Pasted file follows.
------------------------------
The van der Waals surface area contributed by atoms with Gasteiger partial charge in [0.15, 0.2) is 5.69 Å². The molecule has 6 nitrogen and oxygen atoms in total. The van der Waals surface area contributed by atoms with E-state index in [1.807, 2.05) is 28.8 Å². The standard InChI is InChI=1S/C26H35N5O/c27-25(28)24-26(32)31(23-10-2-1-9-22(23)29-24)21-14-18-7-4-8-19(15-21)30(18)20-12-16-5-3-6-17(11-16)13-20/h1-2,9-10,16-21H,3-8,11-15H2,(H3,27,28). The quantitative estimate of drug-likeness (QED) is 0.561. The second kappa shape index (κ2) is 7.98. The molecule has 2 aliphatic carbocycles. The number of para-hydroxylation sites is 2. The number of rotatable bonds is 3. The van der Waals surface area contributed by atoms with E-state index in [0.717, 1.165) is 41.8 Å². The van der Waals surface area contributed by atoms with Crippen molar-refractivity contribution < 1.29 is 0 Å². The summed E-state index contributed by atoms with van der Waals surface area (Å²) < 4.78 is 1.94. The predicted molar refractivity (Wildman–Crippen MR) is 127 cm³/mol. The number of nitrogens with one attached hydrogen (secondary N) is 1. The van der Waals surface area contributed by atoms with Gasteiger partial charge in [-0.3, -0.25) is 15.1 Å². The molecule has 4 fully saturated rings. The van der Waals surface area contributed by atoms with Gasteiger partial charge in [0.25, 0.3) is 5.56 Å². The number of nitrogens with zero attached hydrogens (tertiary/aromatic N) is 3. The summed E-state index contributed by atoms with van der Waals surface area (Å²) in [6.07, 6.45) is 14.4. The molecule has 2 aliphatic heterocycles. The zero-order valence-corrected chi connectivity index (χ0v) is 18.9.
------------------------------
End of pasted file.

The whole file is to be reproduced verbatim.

The van der Waals surface area contributed by atoms with Gasteiger partial charge in [0.15, 0.2) is 5.69 Å². The molecule has 6 nitrogen and oxygen atoms in total. The van der Waals surface area contributed by atoms with E-state index in [1.807, 2.05) is 28.8 Å². The standard InChI is InChI=1S/C26H35N5O/c27-25(28)24-26(32)31(23-10-2-1-9-22(23)29-24)21-14-18-7-4-8-19(15-21)30(18)20-12-16-5-3-6-17(11-16)13-20/h1-2,9-10,16-21H,3-8,11-15H2,(H3,27,28). The quantitative estimate of drug-likeness (QED) is 0.561. The second kappa shape index (κ2) is 7.98. The molecule has 2 aliphatic carbocycles. The number of para-hydroxylation sites is 2. The number of rotatable bonds is 3. The van der Waals surface area contributed by atoms with E-state index in [0.717, 1.165) is 41.8 Å². The van der Waals surface area contributed by atoms with Crippen molar-refractivity contribution < 1.29 is 0 Å². The summed E-state index contributed by atoms with van der Waals surface area (Å²) < 4.78 is 1.94. The predicted molar refractivity (Wildman–Crippen MR) is 127 cm³/mol. The number of nitrogens with one attached hydrogen (secondary N) is 1. The van der Waals surface area contributed by atoms with Gasteiger partial charge in [-0.3, -0.25) is 15.1 Å². The molecule has 4 fully saturated rings. The van der Waals surface area contributed by atoms with Gasteiger partial charge in [0.25, 0.3) is 5.56 Å². The number of nitrogens with zero attached hydrogens (tertiary/aromatic N) is 3. The summed E-state index contributed by atoms with van der Waals surface area (Å²) in [6.07, 6.45) is 14.4. The molecule has 2 aliphatic heterocycles. The zero-order valence-corrected chi connectivity index (χ0v) is 18.9.